Aperolspritz. Photo: Anna KuceraItalians certainly aren’t above criticism (Silvio Berlusconi, anyone?), but when it comes to eating and drinking – and the rituals associated with eating and drinking – they lead a fairly blameless existence.
Take aperitivo for example. The word, which comes from the Latin ”aperire”, meaning ”to open”, describes a particular type of drink imbibed before dinner to help stimulate the appetite. Usually dry and crisp like prosecco or slightly bitter like Campari, these types of drinks can also be found in other cultures (the French Lillet, for example, or fino sherry in Spain), but only in Italy does aperitivo operate as a verb as much as a noun.
The phrase ”prendiamo un aperitivo” is an invitation to participate in a post-work, pre-dinner ritual that involves having a drink and tucking into a variety of snacks that are often included in the price of the drink (though drink prices are often jacked up a little to cover the cost).
Some of these snacks are as prosaic as potato chips and bowls of nuts, but it varies from bar to bar and might also include grissini, pizza, little pasta dishes, fresh mozzarella, grilled vegetables and salumi.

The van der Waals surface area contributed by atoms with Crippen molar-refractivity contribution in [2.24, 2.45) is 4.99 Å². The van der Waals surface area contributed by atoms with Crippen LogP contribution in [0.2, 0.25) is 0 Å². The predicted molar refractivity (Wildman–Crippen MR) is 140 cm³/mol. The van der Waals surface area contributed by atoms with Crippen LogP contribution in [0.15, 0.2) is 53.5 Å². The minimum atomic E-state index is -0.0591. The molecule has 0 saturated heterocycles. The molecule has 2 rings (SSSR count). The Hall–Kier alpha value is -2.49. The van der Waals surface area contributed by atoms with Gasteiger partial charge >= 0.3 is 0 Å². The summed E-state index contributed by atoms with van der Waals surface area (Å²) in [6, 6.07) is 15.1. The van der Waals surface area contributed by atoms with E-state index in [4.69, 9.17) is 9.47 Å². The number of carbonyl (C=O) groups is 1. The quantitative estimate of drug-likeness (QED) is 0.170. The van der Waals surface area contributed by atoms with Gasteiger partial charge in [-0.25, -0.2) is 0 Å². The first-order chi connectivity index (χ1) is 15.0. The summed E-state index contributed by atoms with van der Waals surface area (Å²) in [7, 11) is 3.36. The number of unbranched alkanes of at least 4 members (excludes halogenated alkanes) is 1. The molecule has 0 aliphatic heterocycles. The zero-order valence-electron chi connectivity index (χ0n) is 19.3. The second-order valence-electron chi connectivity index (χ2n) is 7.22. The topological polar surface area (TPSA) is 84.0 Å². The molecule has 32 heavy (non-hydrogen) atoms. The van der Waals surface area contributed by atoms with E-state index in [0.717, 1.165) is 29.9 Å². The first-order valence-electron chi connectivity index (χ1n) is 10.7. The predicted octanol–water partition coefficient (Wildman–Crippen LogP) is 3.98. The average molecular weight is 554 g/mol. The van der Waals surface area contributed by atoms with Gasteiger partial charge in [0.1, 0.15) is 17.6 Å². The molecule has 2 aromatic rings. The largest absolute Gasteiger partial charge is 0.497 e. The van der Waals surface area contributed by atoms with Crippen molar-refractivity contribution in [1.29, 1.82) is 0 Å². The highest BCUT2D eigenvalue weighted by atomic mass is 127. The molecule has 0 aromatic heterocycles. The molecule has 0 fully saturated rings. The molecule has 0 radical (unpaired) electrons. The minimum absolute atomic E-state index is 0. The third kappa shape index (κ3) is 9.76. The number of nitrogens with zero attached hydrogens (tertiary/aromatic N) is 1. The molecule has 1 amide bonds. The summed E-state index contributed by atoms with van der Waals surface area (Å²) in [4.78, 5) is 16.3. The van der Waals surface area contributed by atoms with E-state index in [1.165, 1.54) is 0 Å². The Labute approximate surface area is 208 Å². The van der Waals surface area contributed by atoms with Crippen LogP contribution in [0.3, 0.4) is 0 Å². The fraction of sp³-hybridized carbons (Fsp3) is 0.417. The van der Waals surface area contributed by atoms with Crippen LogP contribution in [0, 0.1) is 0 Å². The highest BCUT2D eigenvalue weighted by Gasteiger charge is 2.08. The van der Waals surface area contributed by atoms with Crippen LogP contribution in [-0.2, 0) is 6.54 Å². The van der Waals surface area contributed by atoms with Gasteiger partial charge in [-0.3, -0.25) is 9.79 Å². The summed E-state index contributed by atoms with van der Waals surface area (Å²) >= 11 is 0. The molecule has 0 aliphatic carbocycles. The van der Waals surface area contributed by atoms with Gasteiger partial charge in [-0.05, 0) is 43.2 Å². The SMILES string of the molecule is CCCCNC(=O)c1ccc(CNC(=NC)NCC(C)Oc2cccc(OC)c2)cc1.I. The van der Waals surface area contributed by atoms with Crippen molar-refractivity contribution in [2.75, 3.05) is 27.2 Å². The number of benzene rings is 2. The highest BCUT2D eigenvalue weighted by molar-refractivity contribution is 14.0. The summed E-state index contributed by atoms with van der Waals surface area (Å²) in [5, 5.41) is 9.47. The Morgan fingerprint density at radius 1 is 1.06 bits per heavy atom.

Whatever the offer, the atmosphere of the aperitivo is innately civilised and convivial, leagues away from the idea of ”happy hour” or an all-you-can-eat buffet.
The drinks are targeted to the purpose of the aperitivo – getting you primed for dinner – with the most common being the Spritz (most commonly a mix of Aperol, prosecco and soda water, served over lots of ice with a slim wedge of orange) and the Americano (Campari, sweet vermouth and soda water either shaken with ice and strained or served on the rocks, both garnished with an orange wedge). Drinking prosecco, champagne or table wine (as long as it’s on the crisper, drier end of the spectrum) is also perfectly legit.
Aperitivo is widespread across Italy but is more common in the north, with places like Milan and Venice elevating it to a kind of art form.
It’s a little harder to come by in Australia but it does exist, though often you’ll have to pay for the snacks as you go. It may not be quite in the spirit of true aperitivo but, as the Italians know, even the idea of aperitivo is better than no aperitivo at all.